The Problem of Transmitting Power in the transformer
The Problem of Transmitting Power:
DC power was mainly in used in the 1880's and it was hard to transmit over distance because:
-To transmit over long distance you need high voltage on a skinny wire or low voltage on a wide wire. High voltage on DC is very dangerous, and with low voltage the wire would have to be so thick that it would not be practical. Also with high voltage you couldn't not step down the voltage so it could be used with home light bulbs.
Using the water analogy: imagine that a small wire with high voltage is like a garden hose with high pressured water moving fast inside. Imagine that this hose fills 2 gallon jugs of water in one minute. Now think of a 6" wide drain pipe filled with water. You can deliver the same amount of water to the destination in the same time period without needing so much pressure.
With AC power you also use high voltage to move the electricity down a long wire. AC becomes more practical because once you send the power to the destination, you can use a transformer to change the voltage down to a manageable level. The power is stepped down several times by the time it reaches you home. The power line coming into your home is at 240 volts, from your breaker box it is split into lines of 120 volts for most of your home sockets and 240 for appliance sockets. In Europe and other regions 220 V is the standard home socket.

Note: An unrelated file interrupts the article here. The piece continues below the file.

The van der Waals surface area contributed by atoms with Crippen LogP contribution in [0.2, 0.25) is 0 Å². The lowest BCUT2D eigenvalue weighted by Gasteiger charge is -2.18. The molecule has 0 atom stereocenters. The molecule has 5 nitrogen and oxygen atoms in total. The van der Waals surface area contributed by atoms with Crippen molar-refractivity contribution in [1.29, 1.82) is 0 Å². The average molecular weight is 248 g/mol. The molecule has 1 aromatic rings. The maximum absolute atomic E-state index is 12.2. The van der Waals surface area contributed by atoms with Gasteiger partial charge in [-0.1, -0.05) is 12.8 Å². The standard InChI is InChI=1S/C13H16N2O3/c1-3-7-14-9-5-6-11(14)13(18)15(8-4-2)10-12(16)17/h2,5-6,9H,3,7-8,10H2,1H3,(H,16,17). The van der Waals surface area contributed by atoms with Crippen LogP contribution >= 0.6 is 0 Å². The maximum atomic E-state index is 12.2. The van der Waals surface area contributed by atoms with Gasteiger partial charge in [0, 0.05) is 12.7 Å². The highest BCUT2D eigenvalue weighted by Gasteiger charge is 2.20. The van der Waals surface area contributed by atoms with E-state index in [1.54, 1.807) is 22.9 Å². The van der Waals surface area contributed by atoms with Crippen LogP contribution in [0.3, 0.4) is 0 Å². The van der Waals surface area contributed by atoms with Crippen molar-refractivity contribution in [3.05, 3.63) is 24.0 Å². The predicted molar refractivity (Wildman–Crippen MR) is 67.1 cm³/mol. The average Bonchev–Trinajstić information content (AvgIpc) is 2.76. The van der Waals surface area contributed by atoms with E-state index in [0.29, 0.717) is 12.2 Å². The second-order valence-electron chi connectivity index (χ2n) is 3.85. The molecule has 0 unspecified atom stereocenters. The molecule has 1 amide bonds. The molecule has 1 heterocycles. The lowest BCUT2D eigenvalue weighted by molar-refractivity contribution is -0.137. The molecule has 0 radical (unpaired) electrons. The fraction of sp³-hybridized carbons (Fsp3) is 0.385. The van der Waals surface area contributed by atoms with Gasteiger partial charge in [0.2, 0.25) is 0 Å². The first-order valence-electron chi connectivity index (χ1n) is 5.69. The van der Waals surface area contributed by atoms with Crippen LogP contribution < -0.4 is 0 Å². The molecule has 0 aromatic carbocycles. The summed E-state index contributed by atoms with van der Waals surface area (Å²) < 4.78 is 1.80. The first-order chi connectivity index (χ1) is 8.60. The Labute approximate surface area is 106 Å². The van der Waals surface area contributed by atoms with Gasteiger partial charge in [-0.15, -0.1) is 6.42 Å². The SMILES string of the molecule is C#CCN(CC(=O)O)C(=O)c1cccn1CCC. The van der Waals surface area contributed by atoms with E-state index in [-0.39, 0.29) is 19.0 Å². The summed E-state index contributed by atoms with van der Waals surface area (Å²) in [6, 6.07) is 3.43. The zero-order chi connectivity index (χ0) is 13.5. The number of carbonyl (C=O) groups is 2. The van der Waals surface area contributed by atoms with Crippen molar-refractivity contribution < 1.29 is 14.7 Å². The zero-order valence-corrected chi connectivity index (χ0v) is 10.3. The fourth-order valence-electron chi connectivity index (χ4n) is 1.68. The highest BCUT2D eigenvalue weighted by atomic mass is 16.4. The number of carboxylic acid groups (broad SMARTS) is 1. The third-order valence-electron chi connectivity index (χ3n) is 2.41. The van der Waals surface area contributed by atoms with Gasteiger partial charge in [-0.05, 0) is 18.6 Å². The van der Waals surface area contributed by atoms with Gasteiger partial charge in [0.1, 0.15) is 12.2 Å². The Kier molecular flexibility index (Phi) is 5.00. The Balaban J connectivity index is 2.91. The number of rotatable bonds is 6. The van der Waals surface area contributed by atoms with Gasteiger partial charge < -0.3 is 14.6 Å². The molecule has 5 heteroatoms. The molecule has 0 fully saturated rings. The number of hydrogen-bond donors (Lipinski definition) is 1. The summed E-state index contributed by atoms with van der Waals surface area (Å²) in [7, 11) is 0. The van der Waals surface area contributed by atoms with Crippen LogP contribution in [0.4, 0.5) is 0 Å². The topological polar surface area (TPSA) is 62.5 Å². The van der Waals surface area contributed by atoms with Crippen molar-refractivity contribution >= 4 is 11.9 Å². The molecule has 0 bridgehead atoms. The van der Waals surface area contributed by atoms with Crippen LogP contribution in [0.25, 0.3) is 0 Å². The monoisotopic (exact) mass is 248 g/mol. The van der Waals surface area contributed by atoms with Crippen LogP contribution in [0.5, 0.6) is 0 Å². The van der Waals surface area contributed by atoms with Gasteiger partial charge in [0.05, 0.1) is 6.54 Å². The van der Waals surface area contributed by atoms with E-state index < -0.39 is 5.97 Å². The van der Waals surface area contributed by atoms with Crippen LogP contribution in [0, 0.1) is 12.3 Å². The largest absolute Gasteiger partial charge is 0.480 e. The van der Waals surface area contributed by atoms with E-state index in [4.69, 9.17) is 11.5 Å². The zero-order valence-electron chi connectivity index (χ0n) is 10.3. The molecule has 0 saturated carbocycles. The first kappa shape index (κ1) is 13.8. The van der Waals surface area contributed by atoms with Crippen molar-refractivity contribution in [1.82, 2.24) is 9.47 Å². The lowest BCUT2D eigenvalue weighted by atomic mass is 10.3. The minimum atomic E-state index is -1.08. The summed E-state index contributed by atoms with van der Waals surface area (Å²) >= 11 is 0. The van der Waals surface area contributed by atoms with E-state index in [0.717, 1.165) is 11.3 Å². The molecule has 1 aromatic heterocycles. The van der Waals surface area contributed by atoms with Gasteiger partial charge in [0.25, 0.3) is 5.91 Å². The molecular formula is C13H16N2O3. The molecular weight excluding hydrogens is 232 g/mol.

Transformer - a device that transfers electrical energy from one circuit to another circuit using inductively coupled conductors. In other words by putting two coils of wire close together while not touching, the magnetic field from the first coil called the primary winding effects the other coil (called the secondary coil). This effect is called "inductance". Inductance was discovered by Joseph Henry and Michael Faraday in 1831.
Now if you would like to change the voltage on a powerline, you could do this by changing current going into the primary coil (voltage stays high). The current level affects the induced voltage on the secondary coil. A changing magnetic field induces a changing electromagnetic force (EMF) or "voltage". To put it simply: by changing the current you can obtain the desired voltage on the other side.